Photo of the Day: HOT_L ROSSLYN HART-U

Photo of the Day: HOT_L ROSSLYN HART-U

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Metamorphosis: Visions of Dark Elegies

Metamorphosis: Visions of Dark Elegies

Glenn Marshall has been described as one of Ireland’s most distinguished digital artists and accomplished computer animators. He began his professional career pioneering a new animation technique for The King’s Wake, which went on to win the Celtic Film and TV festival.

Metamorphosis is an animated video recently created by Marshall, which he produced using graphic design that was programmed entirely in Processing. The somewhat esoteric animation features music by the Boards of Canada, specifically the track Corsair from their Geogaddi album, which establishes a stagnant, twirling dark tone for the film.

Marshall has given a brief description of Metamorphosis, his most recent major work:

Butterfly, my first film and the inspiration behind my whole direction as an artist, is again the inspiration here. When making Butterfly I became obsessed with the wing patterns of the Monarch butterfly and how they looked like imaginary worlds within themselves, where butterflies lived and died according to a holistic, natural mechanism of nature.

These kind of ambitious concepts were difficult for me to implement back then within the practical limits of traditional 3d/2d software. So I wanted Metamorphosis be symbolic of my passing over into 100% programmed/generative computer art, where perhaps these kinds of ideas can reach more of their potential.”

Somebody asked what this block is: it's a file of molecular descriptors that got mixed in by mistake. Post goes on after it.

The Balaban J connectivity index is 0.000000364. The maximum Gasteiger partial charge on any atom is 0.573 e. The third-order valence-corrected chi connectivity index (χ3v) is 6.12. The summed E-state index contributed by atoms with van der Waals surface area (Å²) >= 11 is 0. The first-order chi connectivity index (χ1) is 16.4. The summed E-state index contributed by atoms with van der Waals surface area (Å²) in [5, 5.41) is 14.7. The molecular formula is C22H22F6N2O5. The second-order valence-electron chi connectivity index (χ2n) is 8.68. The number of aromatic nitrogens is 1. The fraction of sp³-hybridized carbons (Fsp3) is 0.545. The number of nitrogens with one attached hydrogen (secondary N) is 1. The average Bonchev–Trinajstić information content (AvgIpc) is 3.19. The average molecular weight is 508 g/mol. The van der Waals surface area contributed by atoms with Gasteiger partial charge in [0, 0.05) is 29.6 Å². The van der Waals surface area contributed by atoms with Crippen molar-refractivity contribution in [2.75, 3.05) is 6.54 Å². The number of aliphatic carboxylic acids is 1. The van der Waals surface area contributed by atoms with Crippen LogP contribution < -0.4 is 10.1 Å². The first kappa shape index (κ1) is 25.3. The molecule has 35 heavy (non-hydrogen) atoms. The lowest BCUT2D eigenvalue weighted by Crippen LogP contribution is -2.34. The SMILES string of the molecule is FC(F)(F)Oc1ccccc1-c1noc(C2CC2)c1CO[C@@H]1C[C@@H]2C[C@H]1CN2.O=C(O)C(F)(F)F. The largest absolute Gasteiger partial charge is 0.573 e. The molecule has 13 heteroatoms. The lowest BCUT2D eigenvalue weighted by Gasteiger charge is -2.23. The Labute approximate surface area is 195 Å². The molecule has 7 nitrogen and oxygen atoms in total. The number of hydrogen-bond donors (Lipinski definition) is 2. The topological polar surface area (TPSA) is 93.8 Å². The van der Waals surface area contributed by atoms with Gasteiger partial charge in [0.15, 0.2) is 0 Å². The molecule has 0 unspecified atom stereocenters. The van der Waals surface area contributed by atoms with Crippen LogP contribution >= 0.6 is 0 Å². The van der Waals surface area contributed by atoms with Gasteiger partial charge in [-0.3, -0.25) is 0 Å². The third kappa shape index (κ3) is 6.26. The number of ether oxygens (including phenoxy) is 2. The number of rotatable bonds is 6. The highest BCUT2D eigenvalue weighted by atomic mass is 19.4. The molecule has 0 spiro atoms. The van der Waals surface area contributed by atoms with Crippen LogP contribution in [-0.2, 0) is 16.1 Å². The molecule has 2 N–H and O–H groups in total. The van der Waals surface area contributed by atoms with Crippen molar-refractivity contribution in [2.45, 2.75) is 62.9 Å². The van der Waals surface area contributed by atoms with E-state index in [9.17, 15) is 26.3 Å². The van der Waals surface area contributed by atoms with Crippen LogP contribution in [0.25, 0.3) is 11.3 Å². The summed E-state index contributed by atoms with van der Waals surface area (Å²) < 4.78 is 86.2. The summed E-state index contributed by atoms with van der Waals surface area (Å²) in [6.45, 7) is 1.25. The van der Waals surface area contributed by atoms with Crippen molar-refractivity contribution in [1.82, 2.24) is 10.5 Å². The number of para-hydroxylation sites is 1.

Most people who have posted brief, superficial notes about Metamorphosis have described it as “beautiful,” or “a beautiful vision.” Much to the contrary, I find Metamorphosis to be totally plotless, yet it’s emotionally painful to watch. Painful because if one is really thoughtful about this film, it’s underlying theme is revealed to be a stark requiem of anger and death. The film evolved from Mr. Marshall’s earlier obsession with butterfly wing patterns as imaginary worlds of life unto death (see Exner, J. E., 1993, p. 499). Marshall’s own metamorphosis in making this new animated film noir has ended up with his creation of a mythical shadowy world in which seemingly boundless masses of butterflies appear to be trapped in suffocating confinement, eventually flittering and fluttering aimlessly away into a darkened cosmic void, into a state of non-existence.

If anything, the action in Metamorphosis is so sufficiently and diffusely generalized that the dark elegies it conveys to viewers may well be perceived as an evocation of the unformulated experience of all times of mourning. Or as Carl Sagan, astronomer, educator, author (Cosmos, 1980) and Co-Founder of The Planetary Society once wisely observed:

We are like butterflies who flutter for a day and think it is forever.”

Metamorphosis: Visions of Dark Elegies

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